Scrum requires a conducive environment in which to operate. The working environment is multifaceted, with a range of elements to consider; including, but not limited to culture, communication, and tools. To this end, it's important to co-locate each individual Scrum team, as much as is practical. Scrum can certainly work in a distributed environment, but a co-located team that can frequently communicate face-to-face will always be more effective.
Step 5: Skill Up!
In addition to learning as much as possible about the Scrum process itself, it's important to support a path to proficiency for ancillary technical practices such as test automation. If you're utilizing Scrum to build software products, life becomes a lot more difficult if you don't also implement automation tests. If your team still relies on manual regression testing, start exploring and learning about test automation, to avoid slipping back into waterfall development.
Step 6: Build an Initial Backlog
Simply put, without an initial, refined Product Backlog, you really can't start Sprinting. The first cut of the Product Backlog doesn't need to be an exhaustive list, but it needs to be at least one Sprint's worth of work (ideally, two or three). Spend time with the new Product Owner to establish this first rolling wave of requirements.
Step 7: Benchmark Your Agility
Getting a solid appreciation of the status quo can be helpful in ascertaining progress as your Scrum adoption gets off the ground. The free Comparative Agility website created by Mike Cohn and Kenny Rubin provides a very useful survey to gauge where your team (or broader organization) sits on the Agile spectrum. Periodically retaking the survey and then comparing your new results to the previous ones can shine some light on your relative improvement.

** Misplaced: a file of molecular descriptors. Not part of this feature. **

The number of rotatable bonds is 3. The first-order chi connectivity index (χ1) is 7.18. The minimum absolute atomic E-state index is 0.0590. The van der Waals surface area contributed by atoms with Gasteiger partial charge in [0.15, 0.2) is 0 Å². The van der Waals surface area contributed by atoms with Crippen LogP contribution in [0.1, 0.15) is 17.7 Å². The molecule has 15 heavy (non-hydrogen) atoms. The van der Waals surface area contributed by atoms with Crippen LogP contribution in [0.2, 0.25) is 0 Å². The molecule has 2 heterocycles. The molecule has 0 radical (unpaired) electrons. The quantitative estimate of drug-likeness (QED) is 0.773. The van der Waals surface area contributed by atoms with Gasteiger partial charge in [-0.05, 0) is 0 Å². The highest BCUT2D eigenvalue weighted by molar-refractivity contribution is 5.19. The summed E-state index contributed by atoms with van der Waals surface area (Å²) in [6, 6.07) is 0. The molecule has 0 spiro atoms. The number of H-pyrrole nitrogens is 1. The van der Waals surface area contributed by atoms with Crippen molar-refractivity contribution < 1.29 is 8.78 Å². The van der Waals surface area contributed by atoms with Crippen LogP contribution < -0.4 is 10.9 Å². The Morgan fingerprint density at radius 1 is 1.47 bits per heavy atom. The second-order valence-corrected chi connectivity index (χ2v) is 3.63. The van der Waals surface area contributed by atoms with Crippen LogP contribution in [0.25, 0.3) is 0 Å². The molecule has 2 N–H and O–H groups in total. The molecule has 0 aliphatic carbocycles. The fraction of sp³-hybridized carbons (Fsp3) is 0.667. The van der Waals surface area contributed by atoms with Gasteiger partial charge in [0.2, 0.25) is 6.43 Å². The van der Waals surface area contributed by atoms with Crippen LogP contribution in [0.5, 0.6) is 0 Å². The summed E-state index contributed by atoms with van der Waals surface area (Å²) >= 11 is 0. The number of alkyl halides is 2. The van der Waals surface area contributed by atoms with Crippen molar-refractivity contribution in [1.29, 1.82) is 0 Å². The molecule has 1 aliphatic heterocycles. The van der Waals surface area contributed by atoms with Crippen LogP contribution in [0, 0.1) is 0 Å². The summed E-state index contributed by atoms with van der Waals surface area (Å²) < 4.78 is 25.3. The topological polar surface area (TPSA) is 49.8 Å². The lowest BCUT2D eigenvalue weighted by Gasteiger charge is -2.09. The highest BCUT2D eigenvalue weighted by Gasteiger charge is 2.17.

Step 8: Just Start Sprinting
It's not necessary to wait for all the stars to align perfectly before starting your first Sprint. Continuous improvement is the name of the game, and your first few Sprints no doubt will be riddled with issues. This shouldn't be cause for concern, but rather seen as an opportunity to learn and improve, using regular Sprint Reviews and Retrospectives as key vehicles to help your team inspect and adapt.
Step 9: Fix the System
Once the team is humming along, it's time to look outward. Identifying and resolving team impediments is good, but indirect systemic impediments often can stop a team from reaching its full potential. Areas of concern could be broad and far-reaching, such as how individual performance reviews are conducted or how signoff procedures need to work. Often such areas can't be changed overnight, but someone needs to start challenging the status quo and at least questioning why things are the way they are.
Step 10: Spread the Word
Don't be shy! If you're starting to see victories, no matter how small, celebrate them! Let other people know about them. Successful organizational adoption can only occur once enough momentum has been accumulated, so start rolling that snowball as soon as possible.
No matter how daunting a mission may appear at the onset, every journey starts with a single step. The first step is always the hardest; but, trust me, the subsequent steps become easier.
Finally, remember that Scrum's three pillars of empirical process control—transparency, inspection, and adaptation—don't apply only to building great products. They also apply to the process of implementing Scrum in the first place!